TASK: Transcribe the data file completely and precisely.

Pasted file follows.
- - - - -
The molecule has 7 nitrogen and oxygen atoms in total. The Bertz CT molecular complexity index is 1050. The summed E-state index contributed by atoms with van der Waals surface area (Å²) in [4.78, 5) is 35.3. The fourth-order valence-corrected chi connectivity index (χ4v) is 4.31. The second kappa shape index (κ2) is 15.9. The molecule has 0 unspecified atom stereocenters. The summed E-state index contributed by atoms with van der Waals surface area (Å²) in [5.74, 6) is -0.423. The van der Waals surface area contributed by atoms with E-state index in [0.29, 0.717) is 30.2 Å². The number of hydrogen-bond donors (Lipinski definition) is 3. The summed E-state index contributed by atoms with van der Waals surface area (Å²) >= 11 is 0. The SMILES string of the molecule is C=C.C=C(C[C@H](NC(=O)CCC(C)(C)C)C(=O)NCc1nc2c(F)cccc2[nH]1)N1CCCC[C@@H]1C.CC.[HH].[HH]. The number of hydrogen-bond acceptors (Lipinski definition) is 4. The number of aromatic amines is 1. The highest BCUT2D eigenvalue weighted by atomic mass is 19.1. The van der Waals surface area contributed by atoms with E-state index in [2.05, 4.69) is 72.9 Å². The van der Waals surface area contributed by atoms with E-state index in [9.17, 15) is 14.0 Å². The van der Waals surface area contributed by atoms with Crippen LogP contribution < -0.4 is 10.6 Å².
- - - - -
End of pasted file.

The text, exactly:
The molecule has 7 nitrogen and oxygen atoms in total. The Bertz CT molecular complexity index is 1050. The summed E-state index contributed by atoms with van der Waals surface area (Å²) in [4.78, 5) is 35.3. The fourth-order valence-corrected chi connectivity index (χ4v) is 4.31. The second kappa shape index (κ2) is 15.9. The molecule has 0 unspecified atom stereocenters. The summed E-state index contributed by atoms with van der Waals surface area (Å²) in [5.74, 6) is -0.423. The van der Waals surface area contributed by atoms with E-state index in [0.29, 0.717) is 30.2 Å². The number of hydrogen-bond donors (Lipinski definition) is 3. The summed E-state index contributed by atoms with van der Waals surface area (Å²) >= 11 is 0. The SMILES string of the molecule is C=C.C=C(C[C@H](NC(=O)CCC(C)(C)C)C(=O)NCc1nc2c(F)cccc2[nH]1)N1CCCC[C@@H]1C.CC.[HH].[HH]. The number of hydrogen-bond acceptors (Lipinski definition) is 4. The number of aromatic amines is 1. The highest BCUT2D eigenvalue weighted by atomic mass is 19.1. The van der Waals surface area contributed by atoms with E-state index in [2.05, 4.69) is 72.9 Å². The van der Waals surface area contributed by atoms with E-state index in [9.17, 15) is 14.0 Å². The van der Waals surface area contributed by atoms with Crippen LogP contribution < -0.4 is 10.6 Å².